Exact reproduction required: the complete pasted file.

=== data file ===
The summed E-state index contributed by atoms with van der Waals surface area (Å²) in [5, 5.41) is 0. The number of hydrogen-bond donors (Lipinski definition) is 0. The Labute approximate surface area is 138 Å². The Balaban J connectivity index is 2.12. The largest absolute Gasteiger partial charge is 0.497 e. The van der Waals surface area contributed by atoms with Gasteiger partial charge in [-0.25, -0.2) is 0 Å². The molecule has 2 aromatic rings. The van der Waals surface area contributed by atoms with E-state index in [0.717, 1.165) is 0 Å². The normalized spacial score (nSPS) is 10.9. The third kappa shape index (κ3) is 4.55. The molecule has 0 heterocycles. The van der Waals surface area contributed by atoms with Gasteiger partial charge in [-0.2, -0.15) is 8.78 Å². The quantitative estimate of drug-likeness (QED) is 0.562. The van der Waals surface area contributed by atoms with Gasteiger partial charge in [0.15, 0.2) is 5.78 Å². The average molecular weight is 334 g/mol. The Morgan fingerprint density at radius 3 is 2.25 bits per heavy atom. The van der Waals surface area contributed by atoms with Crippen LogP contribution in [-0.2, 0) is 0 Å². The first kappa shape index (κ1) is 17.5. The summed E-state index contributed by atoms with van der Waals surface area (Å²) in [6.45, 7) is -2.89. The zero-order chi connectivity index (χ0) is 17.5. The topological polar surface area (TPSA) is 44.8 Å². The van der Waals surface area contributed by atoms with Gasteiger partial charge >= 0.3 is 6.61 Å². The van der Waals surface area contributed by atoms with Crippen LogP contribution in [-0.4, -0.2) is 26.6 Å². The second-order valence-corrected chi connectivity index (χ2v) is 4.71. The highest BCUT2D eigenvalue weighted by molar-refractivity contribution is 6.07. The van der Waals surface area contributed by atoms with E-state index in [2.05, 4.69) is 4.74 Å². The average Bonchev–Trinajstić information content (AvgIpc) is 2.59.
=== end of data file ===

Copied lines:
The summed E-state index contributed by atoms with van der Waals surface area (Å²) in [5, 5.41) is 0. The number of hydrogen-bond donors (Lipinski definition) is 0. The Labute approximate surface area is 138 Å². The Balaban J connectivity index is 2.12. The largest absolute Gasteiger partial charge is 0.497 e. The van der Waals surface area contributed by atoms with Gasteiger partial charge in [-0.25, -0.2) is 0 Å². The molecule has 2 aromatic rings. The van der Waals surface area contributed by atoms with E-state index in [0.717, 1.165) is 0 Å². The normalized spacial score (nSPS) is 10.9. The third kappa shape index (κ3) is 4.55. The molecule has 0 heterocycles. The van der Waals surface area contributed by atoms with Gasteiger partial charge in [-0.2, -0.15) is 8.78 Å². The quantitative estimate of drug-likeness (QED) is 0.562. The van der Waals surface area contributed by atoms with Gasteiger partial charge in [0.15, 0.2) is 5.78 Å². The average molecular weight is 334 g/mol. The Morgan fingerprint density at radius 3 is 2.25 bits per heavy atom. The van der Waals surface area contributed by atoms with Crippen LogP contribution in [-0.2, 0) is 0 Å². The first kappa shape index (κ1) is 17.5. The summed E-state index contributed by atoms with van der Waals surface area (Å²) in [6.45, 7) is -2.89. The zero-order chi connectivity index (χ0) is 17.5. The topological polar surface area (TPSA) is 44.8 Å². The van der Waals surface area contributed by atoms with Gasteiger partial charge >= 0.3 is 6.61 Å². The van der Waals surface area contributed by atoms with Crippen LogP contribution in [-0.4, -0.2) is 26.6 Å². The second-order valence-corrected chi connectivity index (χ2v) is 4.71. The highest BCUT2D eigenvalue weighted by molar-refractivity contribution is 6.07. The van der Waals surface area contributed by atoms with E-state index in [2.05, 4.69) is 4.74 Å². The average Bonchev–Trinajstić information content (AvgIpc) is 2.59.